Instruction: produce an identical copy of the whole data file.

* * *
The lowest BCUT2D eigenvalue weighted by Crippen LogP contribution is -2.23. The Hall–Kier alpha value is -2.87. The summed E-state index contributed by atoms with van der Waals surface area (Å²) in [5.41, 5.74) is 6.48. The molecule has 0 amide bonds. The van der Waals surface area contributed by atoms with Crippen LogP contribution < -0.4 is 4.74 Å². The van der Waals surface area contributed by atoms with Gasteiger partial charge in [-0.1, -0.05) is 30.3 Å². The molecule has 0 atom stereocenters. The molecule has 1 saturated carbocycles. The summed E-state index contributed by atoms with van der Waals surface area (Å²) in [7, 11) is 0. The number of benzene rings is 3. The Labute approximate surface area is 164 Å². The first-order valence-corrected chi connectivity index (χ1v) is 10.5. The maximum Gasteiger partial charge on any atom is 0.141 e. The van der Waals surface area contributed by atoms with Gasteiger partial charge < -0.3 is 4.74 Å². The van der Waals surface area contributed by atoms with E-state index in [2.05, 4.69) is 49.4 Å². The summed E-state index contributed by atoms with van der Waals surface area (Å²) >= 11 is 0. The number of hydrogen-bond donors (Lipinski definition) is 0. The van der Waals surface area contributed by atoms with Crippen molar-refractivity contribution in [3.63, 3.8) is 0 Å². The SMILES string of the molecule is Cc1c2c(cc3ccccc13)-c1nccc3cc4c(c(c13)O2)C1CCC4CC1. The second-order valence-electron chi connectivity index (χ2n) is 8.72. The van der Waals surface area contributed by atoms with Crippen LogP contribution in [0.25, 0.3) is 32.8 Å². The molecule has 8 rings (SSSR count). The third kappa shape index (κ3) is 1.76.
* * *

The lowest BCUT2D eigenvalue weighted by Crippen LogP contribution is -2.23. The Hall–Kier alpha value is -2.87. The summed E-state index contributed by atoms with van der Waals surface area (Å²) in [5.41, 5.74) is 6.48. The molecule has 0 amide bonds. The van der Waals surface area contributed by atoms with Crippen LogP contribution < -0.4 is 4.74 Å². The van der Waals surface area contributed by atoms with Gasteiger partial charge in [-0.1, -0.05) is 30.3 Å². The molecule has 0 atom stereocenters. The molecule has 1 saturated carbocycles. The summed E-state index contributed by atoms with van der Waals surface area (Å²) in [7, 11) is 0. The number of benzene rings is 3. The Labute approximate surface area is 164 Å². The first-order valence-corrected chi connectivity index (χ1v) is 10.5. The maximum Gasteiger partial charge on any atom is 0.141 e. The van der Waals surface area contributed by atoms with Gasteiger partial charge < -0.3 is 4.74 Å². The van der Waals surface area contributed by atoms with E-state index in [2.05, 4.69) is 49.4 Å². The summed E-state index contributed by atoms with van der Waals surface area (Å²) >= 11 is 0. The number of hydrogen-bond donors (Lipinski definition) is 0. The van der Waals surface area contributed by atoms with Crippen molar-refractivity contribution in [3.63, 3.8) is 0 Å². The SMILES string of the molecule is Cc1c2c(cc3ccccc13)-c1nccc3cc4c(c(c13)O2)C1CCC4CC1. The second-order valence-electron chi connectivity index (χ2n) is 8.72. The van der Waals surface area contributed by atoms with Crippen LogP contribution in [0.25, 0.3) is 32.8 Å². The molecule has 8 rings (SSSR count). The third kappa shape index (κ3) is 1.76.